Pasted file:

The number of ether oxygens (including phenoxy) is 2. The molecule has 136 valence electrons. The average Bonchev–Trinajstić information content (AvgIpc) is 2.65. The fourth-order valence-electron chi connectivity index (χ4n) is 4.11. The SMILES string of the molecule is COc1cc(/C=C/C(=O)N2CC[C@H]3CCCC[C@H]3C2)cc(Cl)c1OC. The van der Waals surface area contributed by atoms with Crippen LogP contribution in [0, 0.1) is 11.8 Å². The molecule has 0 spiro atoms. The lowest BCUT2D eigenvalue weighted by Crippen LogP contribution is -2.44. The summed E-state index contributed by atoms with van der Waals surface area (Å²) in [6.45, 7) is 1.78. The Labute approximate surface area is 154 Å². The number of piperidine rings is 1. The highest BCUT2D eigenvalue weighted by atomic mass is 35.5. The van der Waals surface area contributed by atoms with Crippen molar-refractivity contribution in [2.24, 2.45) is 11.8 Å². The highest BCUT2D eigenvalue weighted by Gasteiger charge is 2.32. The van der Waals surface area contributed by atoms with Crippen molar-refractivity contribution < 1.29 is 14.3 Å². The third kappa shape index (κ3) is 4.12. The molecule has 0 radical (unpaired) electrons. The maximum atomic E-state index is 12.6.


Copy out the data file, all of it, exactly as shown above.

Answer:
The number of ether oxygens (including phenoxy) is 2. The molecule has 136 valence electrons. The average Bonchev–Trinajstić information content (AvgIpc) is 2.65. The fourth-order valence-electron chi connectivity index (χ4n) is 4.11. The SMILES string of the molecule is COc1cc(/C=C/C(=O)N2CC[C@H]3CCCC[C@H]3C2)cc(Cl)c1OC. The van der Waals surface area contributed by atoms with Crippen LogP contribution in [0, 0.1) is 11.8 Å². The molecule has 0 spiro atoms. The lowest BCUT2D eigenvalue weighted by Crippen LogP contribution is -2.44. The summed E-state index contributed by atoms with van der Waals surface area (Å²) in [6.45, 7) is 1.78. The Labute approximate surface area is 154 Å². The number of piperidine rings is 1. The highest BCUT2D eigenvalue weighted by atomic mass is 35.5. The van der Waals surface area contributed by atoms with Crippen molar-refractivity contribution in [2.24, 2.45) is 11.8 Å². The highest BCUT2D eigenvalue weighted by Gasteiger charge is 2.32. The van der Waals surface area contributed by atoms with Crippen molar-refractivity contribution < 1.29 is 14.3 Å². The third kappa shape index (κ3) is 4.12. The molecule has 0 radical (unpaired) electrons. The maximum atomic E-state index is 12.6.